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BMC Ophthalmol. 2017 Aug 29;17(1):161. doi: 10.1186/s12886-017-0557-5.

Absolute and estimated values of macular pigment optical density in young and aged Asian participants with or without age-related macular degeneration.

Author information

1
Laboratory of Retinal Cell Biology, Department of Ophthalmology, Keio University School of Medicine, 35 Shinanomachi, Shinjuku-ku, Tokyo, 160-8582, Japan. ozawa@a5.keio.jp.
2
Department of Ophthalmology, Keio University School of Medicine, 35 Shinanomachi, Shinjuku-ku, Tokyo, 160-8582, Japan. ozawa@a5.keio.jp.
3
Department of Ophthalmology, Keio University School of Medicine, 35 Shinanomachi, Shinjuku-ku, Tokyo, 160-8582, Japan.
4
Laboratory of Retinal Cell Biology, Department of Ophthalmology, Keio University School of Medicine, 35 Shinanomachi, Shinjuku-ku, Tokyo, 160-8582, Japan.
5
Wakasa Seikatsu Co., Ltd., 134 Chudoujiminami-cho, Shimogyo-ku, Kyoto, 600-8813, Japan.

Abstract

BACKGROUND:

Lutein and zeaxanthin are suggested micronutrient supplements to prevent the progression of age-related macular degeneration (AMD), a leading cause of blindness worldwide. To monitor the levels of lutein/zeaxanthin in the macula, macular pigment optical density (MPOD) is measured. A commercially available device (MPSII®, Elektron Technology, Switzerland), using technology based on heterochromatic flicker photometry, can measure both absolute and estimated values of MPOD. However, whether the estimated value is applicable to Asian individuals and/or AMD patients remains to be determined.

METHODS:

The absolute and estimated values of MPOD were measured using the MPSII® device in 77 participants with a best-corrected visual acuity (BCVA) > 0.099 (logMAR score).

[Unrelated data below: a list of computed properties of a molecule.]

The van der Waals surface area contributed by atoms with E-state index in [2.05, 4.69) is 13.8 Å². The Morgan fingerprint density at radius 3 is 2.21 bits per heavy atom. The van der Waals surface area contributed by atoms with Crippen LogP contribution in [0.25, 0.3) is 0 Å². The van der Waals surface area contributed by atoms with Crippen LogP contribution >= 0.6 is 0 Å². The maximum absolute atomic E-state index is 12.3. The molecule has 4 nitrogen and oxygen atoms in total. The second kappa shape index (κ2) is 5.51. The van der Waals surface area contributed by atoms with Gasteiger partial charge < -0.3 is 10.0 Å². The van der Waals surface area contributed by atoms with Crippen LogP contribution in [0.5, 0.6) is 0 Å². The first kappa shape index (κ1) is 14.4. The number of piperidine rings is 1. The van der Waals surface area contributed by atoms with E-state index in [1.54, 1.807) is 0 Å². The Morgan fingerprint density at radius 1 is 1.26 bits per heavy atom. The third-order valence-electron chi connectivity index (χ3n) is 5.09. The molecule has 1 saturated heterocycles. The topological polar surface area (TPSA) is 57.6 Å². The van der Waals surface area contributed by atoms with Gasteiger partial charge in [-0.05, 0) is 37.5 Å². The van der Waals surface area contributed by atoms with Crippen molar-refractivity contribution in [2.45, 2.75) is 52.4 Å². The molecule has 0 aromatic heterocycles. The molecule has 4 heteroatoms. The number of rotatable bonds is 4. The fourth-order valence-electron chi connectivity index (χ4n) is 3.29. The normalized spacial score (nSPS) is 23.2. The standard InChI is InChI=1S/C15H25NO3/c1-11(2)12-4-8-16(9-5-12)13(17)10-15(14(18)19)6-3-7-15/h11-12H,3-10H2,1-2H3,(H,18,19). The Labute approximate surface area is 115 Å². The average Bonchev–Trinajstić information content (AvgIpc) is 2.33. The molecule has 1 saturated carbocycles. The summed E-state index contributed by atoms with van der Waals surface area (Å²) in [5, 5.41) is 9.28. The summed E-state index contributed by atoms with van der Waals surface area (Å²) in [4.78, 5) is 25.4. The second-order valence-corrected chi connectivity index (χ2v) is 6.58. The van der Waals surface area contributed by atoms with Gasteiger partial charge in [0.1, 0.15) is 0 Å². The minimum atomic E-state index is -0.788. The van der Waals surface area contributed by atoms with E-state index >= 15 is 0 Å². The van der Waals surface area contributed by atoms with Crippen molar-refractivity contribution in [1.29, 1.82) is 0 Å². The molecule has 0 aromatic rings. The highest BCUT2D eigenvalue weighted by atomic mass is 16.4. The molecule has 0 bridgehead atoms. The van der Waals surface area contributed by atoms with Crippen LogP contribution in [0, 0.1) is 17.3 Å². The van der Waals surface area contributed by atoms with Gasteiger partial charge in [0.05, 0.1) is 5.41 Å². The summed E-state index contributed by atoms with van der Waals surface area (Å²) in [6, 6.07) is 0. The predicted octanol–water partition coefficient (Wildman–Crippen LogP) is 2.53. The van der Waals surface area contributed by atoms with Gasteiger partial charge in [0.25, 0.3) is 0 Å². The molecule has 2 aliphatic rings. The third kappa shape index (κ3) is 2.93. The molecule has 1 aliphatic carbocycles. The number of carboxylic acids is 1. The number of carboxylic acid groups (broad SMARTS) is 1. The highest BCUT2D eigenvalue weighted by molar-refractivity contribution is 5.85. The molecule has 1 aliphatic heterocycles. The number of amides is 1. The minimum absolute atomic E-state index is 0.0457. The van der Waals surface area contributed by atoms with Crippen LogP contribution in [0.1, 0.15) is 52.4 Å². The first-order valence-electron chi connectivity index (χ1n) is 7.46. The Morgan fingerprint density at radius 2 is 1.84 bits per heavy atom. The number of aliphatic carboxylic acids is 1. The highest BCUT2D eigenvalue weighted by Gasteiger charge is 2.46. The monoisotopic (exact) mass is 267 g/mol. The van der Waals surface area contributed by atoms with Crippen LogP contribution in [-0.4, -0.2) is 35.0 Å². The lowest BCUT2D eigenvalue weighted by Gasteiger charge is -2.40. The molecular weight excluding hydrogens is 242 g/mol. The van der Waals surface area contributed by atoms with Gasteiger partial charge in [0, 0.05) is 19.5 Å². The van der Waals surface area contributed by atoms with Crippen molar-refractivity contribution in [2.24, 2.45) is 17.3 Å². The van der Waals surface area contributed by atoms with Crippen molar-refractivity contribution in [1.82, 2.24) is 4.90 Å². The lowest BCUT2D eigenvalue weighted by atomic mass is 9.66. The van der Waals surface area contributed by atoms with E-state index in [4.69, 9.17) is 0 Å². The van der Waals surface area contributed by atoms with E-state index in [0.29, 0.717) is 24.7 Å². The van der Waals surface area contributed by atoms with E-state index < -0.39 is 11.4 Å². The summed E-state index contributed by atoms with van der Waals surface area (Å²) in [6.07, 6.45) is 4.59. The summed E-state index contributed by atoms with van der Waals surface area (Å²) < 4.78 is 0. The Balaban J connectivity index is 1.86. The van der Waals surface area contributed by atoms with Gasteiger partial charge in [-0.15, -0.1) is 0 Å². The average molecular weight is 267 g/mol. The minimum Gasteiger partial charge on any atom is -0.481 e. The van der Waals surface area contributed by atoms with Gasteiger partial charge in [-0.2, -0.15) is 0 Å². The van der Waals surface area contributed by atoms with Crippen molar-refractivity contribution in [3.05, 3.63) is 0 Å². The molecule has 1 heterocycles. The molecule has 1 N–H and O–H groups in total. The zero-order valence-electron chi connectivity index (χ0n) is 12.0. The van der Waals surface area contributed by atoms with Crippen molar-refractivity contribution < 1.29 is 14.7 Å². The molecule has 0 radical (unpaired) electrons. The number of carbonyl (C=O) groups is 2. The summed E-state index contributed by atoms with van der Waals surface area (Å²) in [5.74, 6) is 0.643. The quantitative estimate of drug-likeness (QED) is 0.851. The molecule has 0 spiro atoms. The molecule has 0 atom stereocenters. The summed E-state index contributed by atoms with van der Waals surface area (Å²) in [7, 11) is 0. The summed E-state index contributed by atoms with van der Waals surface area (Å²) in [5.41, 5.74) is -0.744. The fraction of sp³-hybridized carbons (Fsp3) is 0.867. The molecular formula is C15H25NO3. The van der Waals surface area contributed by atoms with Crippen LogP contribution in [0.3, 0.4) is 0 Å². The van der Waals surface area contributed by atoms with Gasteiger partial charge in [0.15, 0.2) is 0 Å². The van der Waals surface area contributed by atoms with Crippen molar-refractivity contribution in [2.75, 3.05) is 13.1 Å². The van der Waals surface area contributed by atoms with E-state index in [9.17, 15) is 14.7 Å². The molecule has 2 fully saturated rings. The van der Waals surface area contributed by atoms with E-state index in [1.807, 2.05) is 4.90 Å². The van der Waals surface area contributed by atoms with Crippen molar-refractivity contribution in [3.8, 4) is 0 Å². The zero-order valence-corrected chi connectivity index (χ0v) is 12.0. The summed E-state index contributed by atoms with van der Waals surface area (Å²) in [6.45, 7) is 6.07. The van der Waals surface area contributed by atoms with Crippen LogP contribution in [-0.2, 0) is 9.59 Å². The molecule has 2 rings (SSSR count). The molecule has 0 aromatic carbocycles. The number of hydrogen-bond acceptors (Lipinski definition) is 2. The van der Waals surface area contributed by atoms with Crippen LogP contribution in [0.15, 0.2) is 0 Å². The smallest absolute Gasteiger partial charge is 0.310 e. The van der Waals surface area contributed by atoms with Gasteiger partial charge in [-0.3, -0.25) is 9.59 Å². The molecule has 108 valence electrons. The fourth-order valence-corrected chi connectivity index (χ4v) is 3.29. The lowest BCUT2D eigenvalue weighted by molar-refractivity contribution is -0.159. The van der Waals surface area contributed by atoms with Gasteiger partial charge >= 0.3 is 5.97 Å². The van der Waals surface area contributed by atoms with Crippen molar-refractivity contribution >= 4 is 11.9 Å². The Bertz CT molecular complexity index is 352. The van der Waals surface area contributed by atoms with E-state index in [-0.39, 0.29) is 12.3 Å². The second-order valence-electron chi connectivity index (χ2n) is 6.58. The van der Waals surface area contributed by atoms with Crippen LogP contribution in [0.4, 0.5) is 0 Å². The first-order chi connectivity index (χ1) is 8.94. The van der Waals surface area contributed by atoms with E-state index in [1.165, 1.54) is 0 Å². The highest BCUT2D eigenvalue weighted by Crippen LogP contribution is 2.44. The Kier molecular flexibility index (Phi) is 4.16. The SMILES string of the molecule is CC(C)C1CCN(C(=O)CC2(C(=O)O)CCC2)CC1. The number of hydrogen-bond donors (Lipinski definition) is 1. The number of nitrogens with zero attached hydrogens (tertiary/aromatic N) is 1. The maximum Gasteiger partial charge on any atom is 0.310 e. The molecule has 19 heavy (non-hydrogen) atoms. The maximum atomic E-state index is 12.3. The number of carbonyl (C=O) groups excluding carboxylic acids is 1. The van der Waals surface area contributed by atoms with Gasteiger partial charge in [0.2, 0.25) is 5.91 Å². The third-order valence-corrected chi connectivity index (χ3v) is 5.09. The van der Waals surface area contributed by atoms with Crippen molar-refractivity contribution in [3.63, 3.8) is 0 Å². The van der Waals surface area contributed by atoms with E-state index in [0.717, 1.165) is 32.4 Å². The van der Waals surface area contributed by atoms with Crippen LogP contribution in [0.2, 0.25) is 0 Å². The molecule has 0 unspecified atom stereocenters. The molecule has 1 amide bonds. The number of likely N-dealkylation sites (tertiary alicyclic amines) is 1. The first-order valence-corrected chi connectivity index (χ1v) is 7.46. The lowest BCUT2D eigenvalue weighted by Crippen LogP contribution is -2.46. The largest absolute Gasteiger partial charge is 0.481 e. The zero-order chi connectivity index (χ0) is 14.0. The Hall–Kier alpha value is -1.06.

RESULTS:

The studied eyes included 17 young (20-29 years) healthy, 26 aged (>50 years) healthy, 18 aged and AMD-fellow, and 16 aged AMD eyes. The mean BCVA among the groups were not significantly different. Both absolute and estimated values were measurable in all eyes of young healthy group. However, absolute values were measurable in only 57.7%, 66.7%, and 43.8%, of the aged healthy, AMD-fellow, and AMD groups, respectively, and 56.7% of the eyes included in the 3 aged groups. In contrast, the estimated value was measurable in 84.6%, 88.9% and 93.8% of the groups, respectively, and 88.3% of eyes in the pooled aged group. The estimated value was correlated with absolute value in individuals from all groups by Spearman's correlation coefficient analyses (young healthy: R2 = 0.885, P = 0.0001; aged healthy: R2 = 0.765, P = 0.001; AMD-fellow: R2 = 0.851, P = 0.0001; and AMD: R2 = 0.860, P = 0.013). Using the estimated value, significantly lower MPOD values were found in aged AMD-related eyes, which included both AMD-fellow and AMD eyes, compared with aged healthy eyes by Student's t-test (P = 0.02).

CONCLUSIONS:

Absolute, in contrast to estimated, value was measurable in a limited number of aged participants; however, it was correlated with estimated value both in young and aged Asian populations with or without AMD. These results may inform future clinical studies investigating the measurement of MPOD in understanding the role of macular pigments in the pathogenesis of AMD.

KEYWORDS:

Age-related macular degeneration; Heterochromatic flicker photometry; Lutein; Macular pigment; Retina; Zeaxanthin

PMID:
28851319
PMCID:
PMC5576241
DOI:
10.1186/s12886-017-0557-5
[Indexed for MEDLINE]
Free PMC Article

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